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HairVise
Senior Member


Joined: 11 Dec 2013
Posts: 1
Location: San Francisco
Expertise: I love coffee

Posted Wed Dec 11, 2013, 11:28am
Subject: Aeropress Java Jug
 

I recently bought a Java Jug from Aeropress so that I could use my press while traveling as well as to make two cups of coffee at a time. For a single cup, I use the inverted method with 16 grams of coffee, brewing for a minute, and I'm very pleased with the results.

Trying to make enough coffee for two has never worked for me though. If I double the amount of coffee, then the concentrate is very small. Adding enough water to the second cup line on the jug makes for a very watery and disappointing coffee.

Anyone out there have any brilliant techniques for making more than one cup at a time with the aeropress and java jug?

Thanks,

hairvise
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jpender
Senior Member
jpender
Joined: 11 Jul 2011
Posts: 708
Location: California
Expertise: I like coffee

Grinder: OE LIDO
Vac Pot: S/S Moka Pot
Drip: Aeropress
Posted Wed Dec 11, 2013, 4:22pm
Subject: Re: Aeropress Java Jug
 

I haven't done this, but two ideas come to mind. The first is to brew in a larger container and only use the Aeropress (in stages) or a cone filter to seperate the coffee from the grounds. Then you don't have to worry about making a concentrate.

If you insist on using the limited confines of an Aeropress in a single stage then you'll have to updose to compensate for the loss of dissolved solids in the grounds. All else being equal, this is a formula for figuring out how much coffee you'll need:

c = (e - sqrt(e^2 - 4easm/w)) / (2ea/w)

c = amount of coffee
e = extraction (e.g., 0.20)
a = approximate absorption ratio of grounds (e.g., 1.2)
s = strength of coffee in mug (e.g. 0.0125)
m = size of mug
w = brew water that will fit in the Aeropress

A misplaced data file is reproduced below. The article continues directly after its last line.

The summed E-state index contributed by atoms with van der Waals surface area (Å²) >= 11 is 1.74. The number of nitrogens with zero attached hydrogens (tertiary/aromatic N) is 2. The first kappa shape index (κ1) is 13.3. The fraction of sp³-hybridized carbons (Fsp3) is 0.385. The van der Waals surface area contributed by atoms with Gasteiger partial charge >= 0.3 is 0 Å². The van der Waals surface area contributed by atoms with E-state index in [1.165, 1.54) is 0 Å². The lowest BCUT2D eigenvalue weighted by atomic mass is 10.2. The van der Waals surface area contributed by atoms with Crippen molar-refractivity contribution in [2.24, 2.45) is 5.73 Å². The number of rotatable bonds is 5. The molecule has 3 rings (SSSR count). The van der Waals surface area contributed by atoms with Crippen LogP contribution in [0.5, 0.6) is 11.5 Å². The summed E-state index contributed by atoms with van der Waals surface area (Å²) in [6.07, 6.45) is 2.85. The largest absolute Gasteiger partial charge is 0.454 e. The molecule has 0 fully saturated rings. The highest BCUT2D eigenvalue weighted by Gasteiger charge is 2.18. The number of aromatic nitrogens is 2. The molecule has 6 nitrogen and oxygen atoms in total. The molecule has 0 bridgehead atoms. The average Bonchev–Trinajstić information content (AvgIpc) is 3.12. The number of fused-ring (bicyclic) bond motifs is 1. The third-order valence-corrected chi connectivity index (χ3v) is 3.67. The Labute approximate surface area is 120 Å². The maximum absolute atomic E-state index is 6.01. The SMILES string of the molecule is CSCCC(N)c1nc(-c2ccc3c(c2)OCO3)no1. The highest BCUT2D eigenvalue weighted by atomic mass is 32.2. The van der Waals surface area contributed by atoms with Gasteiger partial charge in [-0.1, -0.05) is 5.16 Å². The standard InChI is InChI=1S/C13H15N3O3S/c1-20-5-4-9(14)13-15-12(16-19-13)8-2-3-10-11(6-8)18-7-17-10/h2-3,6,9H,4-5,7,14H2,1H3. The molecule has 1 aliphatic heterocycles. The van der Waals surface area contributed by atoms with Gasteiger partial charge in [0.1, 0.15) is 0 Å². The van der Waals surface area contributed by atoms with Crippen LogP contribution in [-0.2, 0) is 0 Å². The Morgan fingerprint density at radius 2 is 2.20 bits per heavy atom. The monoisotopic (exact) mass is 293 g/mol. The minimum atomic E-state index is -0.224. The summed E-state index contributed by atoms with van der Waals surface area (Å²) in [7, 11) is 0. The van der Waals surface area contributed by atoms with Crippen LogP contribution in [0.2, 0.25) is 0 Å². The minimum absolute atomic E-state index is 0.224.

This will produce a concentrate of volume: x = w - ac, at a strength of ec/(ec + w).
So you'd need to add (m-x) hot water to the concentrate to get your mug.

...in theory at least.
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CheapBastid
Senior Member


Joined: 3 Dec 2012
Posts: 73
Location: Los Angeles
Expertise: I like coffee

Espresso: None
Grinder: Infinity - talking myself...
Vac Pot: None
Drip: Mr Coffee
Roaster: None
Posted Fri Dec 20, 2013, 1:57pm
Subject: Re: Aeropress Java Jug
 

If you're running it inverted, where are you setting the plunger? Try pulling the plunger out as far as you safely can to allow for more extraction in the press.

I tend to have it resting at the top of the 4, but I've run it below the bottom of the 4 when I'm trying to get as much coffee brewed as possible.

I always make sure that I gently top off the pour as the bloom subsides.  This allows me to try to get as much water into the grounds as they steep.
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jpender
Senior Member
jpender
Joined: 11 Jul 2011
Posts: 708
Location: California
Expertise: I like coffee

Grinder: OE LIDO
Vac Pot: S/S Moka Pot
Drip: Aeropress
Posted Fri Dec 20, 2013, 5:13pm
Subject: Re: Aeropress Java Jug
 

CheapBastid Said:

If you're running it inverted, where are you setting the plunger? Try pulling the plunger out as far as you safely can to allow for more extraction in the press.

Posted December 20, 2013 link

There's not enough room for what he was asking.

He's using 16 g of coffee to make "one cup" so assuming his coffee is about 1.25% strength that means his cup is around 8 oz, i.e. 1 cup. So in order to make twice this much he'll have to use 2 cups of water plus the amount of water that the coffee absorbs. That's going to something like 500 ml. The Aeropress when inverted with the plunger inserted only 1 cm has a volume of about 290 ml. Not even close! Even my modified Aeropress can only hold about 320 ml.

If you plug the numbers into the equation I wrote above (with 20% extraction, 1.25% strength, 1.2 absorption factor, a 460 ml mug, and with the expectation of fitting 220 ml of water into the inverted Aeropress, you will find that you need 36 g of coffee. That's considerably more than twice his 16 g dose because so much of the strong (~3.3%) coffee is trapped in the grounds. The resultant concentrate would be only ~175 ml while over 40 ml of coffee the same strength would be stuck in the grounds. Almost one fifth of the coffee is lost. This is why it's so inefficient to do it this way.

I think a larger Aeropress would have a market. Maybe not a big enough market for Aerobie though.
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